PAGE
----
Beijing to Huanghuacheng:
36 hours on the great wall
Without coming off pretentious and awful (too late), I often struggle to answer the timeless, midly cliche question of “What was the best thing you’ve done on all your travels?” I don’t have an answer. That’s the honest reply I could give, but that won’t do, would it? That being said, a go to memory lingers in my cerebral vault that nags to be remembered, and begs to be told. “Smoking hash, playing with fireworks and watching the sunset over the Great Wall of China while camping.” It’s an extremely summarized version of a 36 hour adventure that would plaster the seal onto making China one of the most memorable and mystical places I’ve gotten stamped into my passport.
We frantically awoke to the ringing of all three of our alarms blaring, cutting deep into our hungover heads. 7 am, shit, we’re already late. In a hurry we got dressed in our hiking gear and threw our packs over our backs, making our way out into the smoggy, chaotic streets of Beijing. After a half hour of walking and surfing the underground metro I sat back comfortably on the tiny bus and gulped down a terrible Mcdonalds breakfast. The view out the window over the next 2 hours transformed from grayscale clutter of city life into the rolling hills where little specks of the Wall began to make itself visible, like a snake slithering through long grass, occasionally poking its head out.
After transferring to a taxi and an additional 20 minutes we placed our bags on the gravel road with the Wall towering over the tiny town of Huanghuacheng. Supposedly the government has been trying to gain control of the Wall, but pockets of towns still maintain the rights. This in turn means the main tourist spots for the wall are all crammed with people shepherded in by government sponsored tours (google image 'Great Wall of China' and you'll be discouraged by photos of hundreds if not thousands of tourists crawling on every available inch of the wall to get a stupid selfie.)
There were a few dire necessities we needed to add to our bags, stuffed only with the tent and sleeping bags we had rented for the night from Sanfo in Beijing. Firstly, food. For this we got a sweet lady to make us 6 portions of egg fried rice (dàn châofàn) and purchased some nuts and chocolate from the street vendors. Additionally, walking sticks (which if you caught me in Canada I would vehemently deny using) came in the form of whittled sticks salvaged from the local forests, and sold for the reasonable pice of 1 USD from a man with no teeth but a full smile. Lastly, to my friends scrutiny, I managed to navigate the vendors till I found one man who had fireworks for sale. "One minute, one minute!!!" he said excitedly and vanished down the street. A few minutes later he reappeared, this time with a bushel full of highly explosive, questionable fireworks that looked slightly too similar to sticks of dynamite. Regardless, I bought the whole lot of 12 off him for cheap and thanked him, too which he replied "very very dangerous! very very loud! have much fun!!!" Alright then...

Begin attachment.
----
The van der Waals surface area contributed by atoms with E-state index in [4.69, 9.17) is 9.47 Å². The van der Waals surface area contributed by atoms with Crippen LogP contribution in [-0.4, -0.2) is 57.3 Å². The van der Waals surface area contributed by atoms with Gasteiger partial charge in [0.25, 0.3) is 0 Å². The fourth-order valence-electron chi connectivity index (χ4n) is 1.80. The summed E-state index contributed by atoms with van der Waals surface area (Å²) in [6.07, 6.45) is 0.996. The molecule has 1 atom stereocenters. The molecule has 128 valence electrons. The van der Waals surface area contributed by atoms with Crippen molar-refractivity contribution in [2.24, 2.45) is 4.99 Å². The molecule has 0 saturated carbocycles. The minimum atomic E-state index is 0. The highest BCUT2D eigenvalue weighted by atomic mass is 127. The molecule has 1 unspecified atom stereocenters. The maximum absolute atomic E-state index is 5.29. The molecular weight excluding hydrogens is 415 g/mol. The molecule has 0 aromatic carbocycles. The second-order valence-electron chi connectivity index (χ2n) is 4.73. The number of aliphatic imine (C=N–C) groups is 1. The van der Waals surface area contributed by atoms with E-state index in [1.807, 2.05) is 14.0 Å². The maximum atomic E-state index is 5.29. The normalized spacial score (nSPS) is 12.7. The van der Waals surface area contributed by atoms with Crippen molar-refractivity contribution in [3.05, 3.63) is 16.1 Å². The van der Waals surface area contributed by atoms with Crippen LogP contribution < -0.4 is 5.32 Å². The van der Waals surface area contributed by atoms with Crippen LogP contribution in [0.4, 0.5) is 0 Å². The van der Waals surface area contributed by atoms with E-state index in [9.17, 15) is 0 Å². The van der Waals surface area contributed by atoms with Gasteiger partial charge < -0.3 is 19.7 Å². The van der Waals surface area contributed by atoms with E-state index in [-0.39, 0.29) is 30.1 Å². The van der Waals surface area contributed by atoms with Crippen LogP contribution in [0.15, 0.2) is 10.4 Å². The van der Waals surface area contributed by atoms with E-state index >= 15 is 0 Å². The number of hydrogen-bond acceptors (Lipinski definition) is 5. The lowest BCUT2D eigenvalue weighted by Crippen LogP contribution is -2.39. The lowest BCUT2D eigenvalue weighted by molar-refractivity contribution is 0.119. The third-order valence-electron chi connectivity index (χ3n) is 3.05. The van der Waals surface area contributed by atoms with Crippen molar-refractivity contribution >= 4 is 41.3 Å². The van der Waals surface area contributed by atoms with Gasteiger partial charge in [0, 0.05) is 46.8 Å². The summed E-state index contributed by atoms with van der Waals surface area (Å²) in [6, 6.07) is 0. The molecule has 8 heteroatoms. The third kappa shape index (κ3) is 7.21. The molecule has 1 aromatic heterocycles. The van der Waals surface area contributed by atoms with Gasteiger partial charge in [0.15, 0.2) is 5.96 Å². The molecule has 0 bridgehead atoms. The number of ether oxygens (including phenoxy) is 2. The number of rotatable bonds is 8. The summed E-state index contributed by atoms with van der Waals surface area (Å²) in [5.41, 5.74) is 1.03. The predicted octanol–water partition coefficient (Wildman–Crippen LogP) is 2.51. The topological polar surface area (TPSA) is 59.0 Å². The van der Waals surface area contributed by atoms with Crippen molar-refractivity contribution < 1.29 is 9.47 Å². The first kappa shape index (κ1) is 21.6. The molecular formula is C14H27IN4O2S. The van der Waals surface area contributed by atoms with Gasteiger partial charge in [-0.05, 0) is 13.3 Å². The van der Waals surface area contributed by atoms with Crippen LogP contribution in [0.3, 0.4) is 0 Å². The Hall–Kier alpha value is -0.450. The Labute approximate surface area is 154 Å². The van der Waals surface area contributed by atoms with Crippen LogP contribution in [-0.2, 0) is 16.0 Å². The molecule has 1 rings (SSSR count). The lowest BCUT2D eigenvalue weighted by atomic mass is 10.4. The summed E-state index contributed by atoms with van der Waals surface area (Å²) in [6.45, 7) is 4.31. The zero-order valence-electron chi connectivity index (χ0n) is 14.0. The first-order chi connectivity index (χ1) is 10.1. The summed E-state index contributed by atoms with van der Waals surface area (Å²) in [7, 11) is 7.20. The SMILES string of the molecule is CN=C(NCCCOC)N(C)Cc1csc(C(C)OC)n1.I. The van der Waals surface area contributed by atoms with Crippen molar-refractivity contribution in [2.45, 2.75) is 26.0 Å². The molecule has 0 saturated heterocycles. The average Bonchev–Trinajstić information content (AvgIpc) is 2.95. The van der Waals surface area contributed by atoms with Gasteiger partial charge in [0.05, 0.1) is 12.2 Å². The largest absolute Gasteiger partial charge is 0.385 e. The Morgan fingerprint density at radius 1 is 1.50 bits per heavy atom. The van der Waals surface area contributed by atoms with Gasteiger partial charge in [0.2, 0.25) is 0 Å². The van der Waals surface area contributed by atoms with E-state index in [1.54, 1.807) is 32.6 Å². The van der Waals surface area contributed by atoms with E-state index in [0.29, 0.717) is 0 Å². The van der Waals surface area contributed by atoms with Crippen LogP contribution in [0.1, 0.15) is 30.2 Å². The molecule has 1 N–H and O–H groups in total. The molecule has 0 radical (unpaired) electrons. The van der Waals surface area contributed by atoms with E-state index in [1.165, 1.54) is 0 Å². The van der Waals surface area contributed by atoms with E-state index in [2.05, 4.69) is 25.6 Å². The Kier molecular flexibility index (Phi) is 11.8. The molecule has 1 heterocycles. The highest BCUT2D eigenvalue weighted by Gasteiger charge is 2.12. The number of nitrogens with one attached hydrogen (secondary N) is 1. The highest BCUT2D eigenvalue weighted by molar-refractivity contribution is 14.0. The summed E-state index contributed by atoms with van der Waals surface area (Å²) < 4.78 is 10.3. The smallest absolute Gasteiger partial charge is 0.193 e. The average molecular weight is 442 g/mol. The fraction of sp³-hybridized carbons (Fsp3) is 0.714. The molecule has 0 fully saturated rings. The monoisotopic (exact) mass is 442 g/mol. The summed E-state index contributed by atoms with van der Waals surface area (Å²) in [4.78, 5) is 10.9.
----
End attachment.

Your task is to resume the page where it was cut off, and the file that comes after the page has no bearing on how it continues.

With that we paid our 2 RMB fee to get onto the trail which immediately climbed vertically up the side of the mountain. The beginning of the hike consists of climbing a few ladders and walking along a well kept and heavily restored. A handful of tourists loitered around taking photos, but had time to smile and give us a friendly 'ni hao'. After going up the mountain, the trail leads sharply back down into the valley, then immediately back up again. The only difference is this time there is no tourists, and the wall is heavily in ruins. Broken stones litter the path and navigating your feet around them begins to be difficult.
After an hour of sweating and panting up the mountain Dylan pointed out something with a laugh. "Well shit, theres no wall left!", he said, and I looked up from my feet to see an entire section of the wall had fallen off the cliff, leaving an exposed gap. Fortunately a narrow trail winds around the side, and with a bit of climbing we made it up.
The trail continued to present hilariously dangerous obstacles which made for some good fun. If you're on the trail and look directly up to the highest peak of the mountain, just a hair passed there is where we finally sat down and mowed down our now cold egg fried rice and set up the tent.
Day turned to dusk and the disappearing sun flooded a spectrum of the varying hues of blue, yellow, red, and orange across the valley for us to enjoy. With the tent set up and supplies laid out, we brought out the pipe I got in India and smoked with earned joy the hash we bought in Shanghai. I sent up fireworks into the colorful sky and the boom echoed far enough that I'm positive the man who sold me them in Huanhuacheng looked up and smiled (perhaps hoping I hadn't blown myself up). After the sun had set, we lit a fire with salvaged wood from the path, and fell asleep with the view of the embers floating into the sky, joining the stars as speckled lights in the dark sky.
Morning came quickly and I warmed my cold toes by the remnants of the nights fire. With the tent packed up, our food and trashed stashed back in the bags and the site restored, we made our way back down the mountain, this time much more sore and much more hungry then when we left. Needless to say after making our return back to Beijing I found myself back in the same Mcdonalds as when we had left.